Mangee was among the first cohort of 20 young Liberian women to receive a loan from our BTCA program to help her start a business. Originally interested in selling bedsheets, Mangee discovered through BTCA training and one-on-one mentorship that it was not viable. She instead chose to follow her passion of cooking and open a small catering business, requesting a modest loan to buy cooking equipment and begin marketing her business by distributing flyers to potential customers. Her new marketing skills helped her win some big initial contracts, including a deal to cater for 100 people per day on an NGO training course. “I was cooking for three weeks, and employed ten people,” says Mangee.
The training also taught Mangee about the financial side of being an entrepreneur: paying staff, calculating profits, and accumulating savings. “This year I expect to have made close to USD$5,000 in personal savings and the business turnover should be around USD$12,000”. This success and new wealth is transforming the lives of Mangee, her family, and other community members, and she still has big plans ahead. “For the next contract I want to get a car to make transport easier. I see this business extending. First, I want to open a good restaurant, and I am already in the process by securing a piece of land. After that, I would like to expand to open a chain of restaurants.”
I am Yei Neagor, and I am 24 years old. I live with my mother, two brothers, my nieces and nephews and my 3 year-old son in Paynesville, Liberia.
I started selling water and soft drinks when I started at university, which was in 2011. But today I sell drinks of all kinds. I went to the Be The Change Academy (BTCA) run by Youth Crime Watch of Liberia in partnership with Peace Child International, and they taught me how build up my business. I learnt how to keep records, provide customer service and maintain checks and balances in business. All these skills are important in business – especially customer service skills. If you do not treat your customers right, then that customer will never come back to you.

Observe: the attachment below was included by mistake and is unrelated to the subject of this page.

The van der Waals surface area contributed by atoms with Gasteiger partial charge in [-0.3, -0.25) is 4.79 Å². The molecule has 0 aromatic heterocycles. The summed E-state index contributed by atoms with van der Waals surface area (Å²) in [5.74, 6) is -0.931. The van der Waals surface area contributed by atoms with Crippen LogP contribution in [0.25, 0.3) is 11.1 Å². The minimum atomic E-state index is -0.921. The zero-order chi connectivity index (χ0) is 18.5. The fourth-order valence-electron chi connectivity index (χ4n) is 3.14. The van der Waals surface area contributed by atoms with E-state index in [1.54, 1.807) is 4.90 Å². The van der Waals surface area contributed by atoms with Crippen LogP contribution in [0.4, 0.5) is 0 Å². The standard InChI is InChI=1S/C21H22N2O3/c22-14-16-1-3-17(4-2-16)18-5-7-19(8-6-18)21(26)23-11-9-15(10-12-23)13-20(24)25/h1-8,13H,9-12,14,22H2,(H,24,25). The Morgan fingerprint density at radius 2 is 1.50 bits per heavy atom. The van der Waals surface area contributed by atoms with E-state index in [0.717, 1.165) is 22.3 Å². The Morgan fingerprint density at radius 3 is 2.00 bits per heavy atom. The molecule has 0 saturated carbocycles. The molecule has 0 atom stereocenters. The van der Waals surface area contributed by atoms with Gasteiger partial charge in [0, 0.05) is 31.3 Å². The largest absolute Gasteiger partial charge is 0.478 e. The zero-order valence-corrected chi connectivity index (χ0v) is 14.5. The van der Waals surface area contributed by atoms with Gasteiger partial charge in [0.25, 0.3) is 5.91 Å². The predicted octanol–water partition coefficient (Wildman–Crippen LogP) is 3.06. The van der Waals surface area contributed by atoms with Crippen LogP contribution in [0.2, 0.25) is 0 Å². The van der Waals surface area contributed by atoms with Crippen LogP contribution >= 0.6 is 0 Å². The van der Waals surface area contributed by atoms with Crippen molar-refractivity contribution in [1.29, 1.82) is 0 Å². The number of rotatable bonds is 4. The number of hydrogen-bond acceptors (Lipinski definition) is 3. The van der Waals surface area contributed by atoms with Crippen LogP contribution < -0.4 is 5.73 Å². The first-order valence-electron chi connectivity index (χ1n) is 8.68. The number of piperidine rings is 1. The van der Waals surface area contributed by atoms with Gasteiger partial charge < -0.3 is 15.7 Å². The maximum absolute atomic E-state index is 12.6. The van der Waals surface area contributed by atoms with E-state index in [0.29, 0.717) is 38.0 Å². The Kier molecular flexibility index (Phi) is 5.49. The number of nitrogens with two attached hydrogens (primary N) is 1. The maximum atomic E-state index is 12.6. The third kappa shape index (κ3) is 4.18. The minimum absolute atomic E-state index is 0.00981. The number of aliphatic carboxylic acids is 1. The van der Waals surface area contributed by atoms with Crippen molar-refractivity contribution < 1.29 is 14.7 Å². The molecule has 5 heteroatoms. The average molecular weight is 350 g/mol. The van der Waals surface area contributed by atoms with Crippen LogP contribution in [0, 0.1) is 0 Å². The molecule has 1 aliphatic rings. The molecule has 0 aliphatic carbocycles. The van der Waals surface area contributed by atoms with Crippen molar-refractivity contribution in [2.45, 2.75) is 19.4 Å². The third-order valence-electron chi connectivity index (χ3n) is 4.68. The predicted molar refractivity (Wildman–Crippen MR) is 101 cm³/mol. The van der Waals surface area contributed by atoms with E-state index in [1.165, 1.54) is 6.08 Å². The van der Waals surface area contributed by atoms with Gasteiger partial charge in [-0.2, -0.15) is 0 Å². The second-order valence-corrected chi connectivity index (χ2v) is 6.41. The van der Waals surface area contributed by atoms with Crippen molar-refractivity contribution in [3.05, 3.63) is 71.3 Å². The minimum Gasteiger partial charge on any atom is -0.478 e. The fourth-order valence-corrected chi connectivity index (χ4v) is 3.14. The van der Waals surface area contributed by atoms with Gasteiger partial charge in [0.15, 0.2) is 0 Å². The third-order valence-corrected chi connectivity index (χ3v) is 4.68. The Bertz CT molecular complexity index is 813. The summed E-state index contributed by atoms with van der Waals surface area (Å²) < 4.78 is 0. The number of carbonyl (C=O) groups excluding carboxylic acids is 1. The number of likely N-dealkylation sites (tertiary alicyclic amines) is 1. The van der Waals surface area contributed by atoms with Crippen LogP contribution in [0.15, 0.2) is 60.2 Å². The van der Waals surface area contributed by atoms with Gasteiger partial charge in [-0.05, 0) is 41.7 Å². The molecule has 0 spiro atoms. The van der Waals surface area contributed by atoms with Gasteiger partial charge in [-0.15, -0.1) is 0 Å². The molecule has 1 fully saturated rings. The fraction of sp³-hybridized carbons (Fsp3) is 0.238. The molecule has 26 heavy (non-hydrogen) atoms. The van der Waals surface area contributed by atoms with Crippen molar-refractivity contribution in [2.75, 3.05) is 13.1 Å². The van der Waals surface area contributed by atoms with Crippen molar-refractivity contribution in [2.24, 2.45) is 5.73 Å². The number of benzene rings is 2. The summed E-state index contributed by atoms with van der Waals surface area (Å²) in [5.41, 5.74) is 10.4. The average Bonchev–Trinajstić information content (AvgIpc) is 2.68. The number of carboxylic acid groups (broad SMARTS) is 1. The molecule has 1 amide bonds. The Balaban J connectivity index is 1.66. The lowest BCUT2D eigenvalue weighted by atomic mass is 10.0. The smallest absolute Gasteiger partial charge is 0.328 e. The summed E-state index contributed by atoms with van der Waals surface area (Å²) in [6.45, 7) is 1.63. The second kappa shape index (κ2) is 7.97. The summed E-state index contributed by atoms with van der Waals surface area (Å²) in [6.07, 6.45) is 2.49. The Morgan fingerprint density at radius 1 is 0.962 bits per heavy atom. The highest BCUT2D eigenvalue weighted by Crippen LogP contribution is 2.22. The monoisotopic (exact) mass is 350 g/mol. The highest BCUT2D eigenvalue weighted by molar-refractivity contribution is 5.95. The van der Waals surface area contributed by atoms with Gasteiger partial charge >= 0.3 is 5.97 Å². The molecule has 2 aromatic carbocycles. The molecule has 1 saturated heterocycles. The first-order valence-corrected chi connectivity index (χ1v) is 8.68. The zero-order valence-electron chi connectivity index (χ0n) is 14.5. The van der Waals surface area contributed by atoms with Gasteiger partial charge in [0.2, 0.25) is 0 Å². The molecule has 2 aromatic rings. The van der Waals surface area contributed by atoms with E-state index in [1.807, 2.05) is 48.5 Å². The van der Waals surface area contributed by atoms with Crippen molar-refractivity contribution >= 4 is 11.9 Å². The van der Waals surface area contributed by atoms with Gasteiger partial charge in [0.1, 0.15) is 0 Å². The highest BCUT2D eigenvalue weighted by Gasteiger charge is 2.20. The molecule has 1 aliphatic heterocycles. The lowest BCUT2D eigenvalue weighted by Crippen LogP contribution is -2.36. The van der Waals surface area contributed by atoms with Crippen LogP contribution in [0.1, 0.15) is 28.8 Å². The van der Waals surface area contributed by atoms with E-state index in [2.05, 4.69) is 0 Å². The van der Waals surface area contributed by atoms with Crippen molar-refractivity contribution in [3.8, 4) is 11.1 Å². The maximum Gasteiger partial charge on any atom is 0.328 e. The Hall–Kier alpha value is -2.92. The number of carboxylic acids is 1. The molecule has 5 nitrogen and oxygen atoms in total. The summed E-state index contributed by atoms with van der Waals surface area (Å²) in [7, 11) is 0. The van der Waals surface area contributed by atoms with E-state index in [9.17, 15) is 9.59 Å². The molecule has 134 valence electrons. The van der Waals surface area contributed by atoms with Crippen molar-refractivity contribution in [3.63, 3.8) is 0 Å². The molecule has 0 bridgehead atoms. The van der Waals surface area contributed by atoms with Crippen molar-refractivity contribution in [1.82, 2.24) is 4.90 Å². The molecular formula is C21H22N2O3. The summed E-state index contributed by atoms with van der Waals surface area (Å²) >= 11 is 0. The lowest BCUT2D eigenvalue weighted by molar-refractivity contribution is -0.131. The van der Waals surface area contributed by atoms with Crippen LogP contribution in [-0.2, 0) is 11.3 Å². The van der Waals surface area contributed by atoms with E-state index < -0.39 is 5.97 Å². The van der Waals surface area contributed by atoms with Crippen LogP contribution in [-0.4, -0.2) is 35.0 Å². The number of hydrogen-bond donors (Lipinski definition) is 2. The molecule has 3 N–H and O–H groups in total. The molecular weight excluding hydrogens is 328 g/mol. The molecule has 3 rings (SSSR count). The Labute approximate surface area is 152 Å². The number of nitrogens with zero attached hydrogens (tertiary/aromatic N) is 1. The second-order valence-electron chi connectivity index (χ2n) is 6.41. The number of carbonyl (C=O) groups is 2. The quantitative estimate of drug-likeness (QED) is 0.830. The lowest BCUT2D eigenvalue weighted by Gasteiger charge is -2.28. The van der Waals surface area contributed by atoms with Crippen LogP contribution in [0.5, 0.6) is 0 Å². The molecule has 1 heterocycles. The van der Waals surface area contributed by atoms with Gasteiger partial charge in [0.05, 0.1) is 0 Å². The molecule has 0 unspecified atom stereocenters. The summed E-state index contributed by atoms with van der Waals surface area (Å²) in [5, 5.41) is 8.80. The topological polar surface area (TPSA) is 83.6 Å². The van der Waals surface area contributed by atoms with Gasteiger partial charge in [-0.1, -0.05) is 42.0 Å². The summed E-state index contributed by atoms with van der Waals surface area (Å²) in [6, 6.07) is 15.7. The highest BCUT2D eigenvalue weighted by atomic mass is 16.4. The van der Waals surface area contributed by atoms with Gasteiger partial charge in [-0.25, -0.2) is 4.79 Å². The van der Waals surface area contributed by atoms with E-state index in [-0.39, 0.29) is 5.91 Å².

After graduation, the BTCA gave me a loan, and I grew my business more. I am always going back to BTCA, and they are always putting me on track. Since I did the programme, I have seen big difference in my business. Before, I was not getting what I am now, like more customers and an increase in business. I started adding more value to my business by offering different drinks to sell. The loan helped me a lot, as the goods that I bought helped me increase my business, income and profits. Every month, I can now pay myself a monthly salary.
I want to thank the Be The Change Academy (BTCA) because they have impacted my life. I never thought that I would reach this far, or that I could do something on my own. Through the training and the loan, I was able to get so far.
I also feel good about myself because I have something on my own, I can now buy anything I want for myself and help my parents. I can pay my own school fees this semester. I am independent, and it makes me feel great as a person because I can do anything for myself.
By starting a business, I gained respect from the community because at least I did something thing on my own, and I am able to manage by myself. It important for young people to start businesses because then you have your own money. You don’t need to ask someone for help to buy things. I can now buy anything I want for myself and help my parents. I can pay my own school fees this semester. I am independent, and it makes me feel great as a person because I can do anything for myself.
I would encourage young women to start businesses, as it was through encouragement that I was able to do something for myself here. Young women should start doing something for themselves, because if you start your own business, no one can take that from you.
The BTCA changed me a lot. There were many things I didn’t know about business that I know now. I feel like I am a different person today. I never thought that I would get this far, or that I could do something on my own. Through the training and the loan, I was able to move forward.
With you support we can provide training, loans and mentorship to more aspiring entrepreneurs
I am Gbasay F. Davis from Liberia, Paynesville. I have a husband, a daughter named Wubu, and a son called Jesse. My business today is all about provisions. In our community, people have to travel far into the city to get stuff like food, so I decided to bring provisions to the community.